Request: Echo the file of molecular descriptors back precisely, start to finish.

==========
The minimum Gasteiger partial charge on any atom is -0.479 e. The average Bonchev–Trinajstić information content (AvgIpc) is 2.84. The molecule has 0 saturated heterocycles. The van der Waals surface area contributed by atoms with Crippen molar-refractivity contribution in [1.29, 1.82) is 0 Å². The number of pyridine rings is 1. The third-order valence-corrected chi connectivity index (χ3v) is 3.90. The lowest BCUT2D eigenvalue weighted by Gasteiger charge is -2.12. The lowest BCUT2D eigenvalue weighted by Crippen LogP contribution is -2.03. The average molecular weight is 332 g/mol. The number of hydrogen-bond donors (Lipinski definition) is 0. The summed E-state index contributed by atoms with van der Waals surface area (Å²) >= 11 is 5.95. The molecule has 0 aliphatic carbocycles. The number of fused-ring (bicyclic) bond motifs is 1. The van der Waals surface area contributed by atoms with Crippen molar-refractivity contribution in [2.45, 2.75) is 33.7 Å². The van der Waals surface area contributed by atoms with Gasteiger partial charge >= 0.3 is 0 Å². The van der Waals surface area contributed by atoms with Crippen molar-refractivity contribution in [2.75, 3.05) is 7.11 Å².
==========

The minimum Gasteiger partial charge on any atom is -0.479 e. The average Bonchev–Trinajstić information content (AvgIpc) is 2.84. The molecule has 0 saturated heterocycles. The van der Waals surface area contributed by atoms with Crippen molar-refractivity contribution in [1.29, 1.82) is 0 Å². The number of pyridine rings is 1. The third-order valence-corrected chi connectivity index (χ3v) is 3.90. The lowest BCUT2D eigenvalue weighted by Gasteiger charge is -2.12. The lowest BCUT2D eigenvalue weighted by Crippen LogP contribution is -2.03. The average molecular weight is 332 g/mol. The number of hydrogen-bond donors (Lipinski definition) is 0. The summed E-state index contributed by atoms with van der Waals surface area (Å²) >= 11 is 5.95. The molecule has 0 aliphatic carbocycles. The number of fused-ring (bicyclic) bond motifs is 1. The van der Waals surface area contributed by atoms with Crippen molar-refractivity contribution in [2.45, 2.75) is 33.7 Å². The van der Waals surface area contributed by atoms with Gasteiger partial charge >= 0.3 is 0 Å². The van der Waals surface area contributed by atoms with Crippen molar-refractivity contribution in [2.75, 3.05) is 7.11 Å².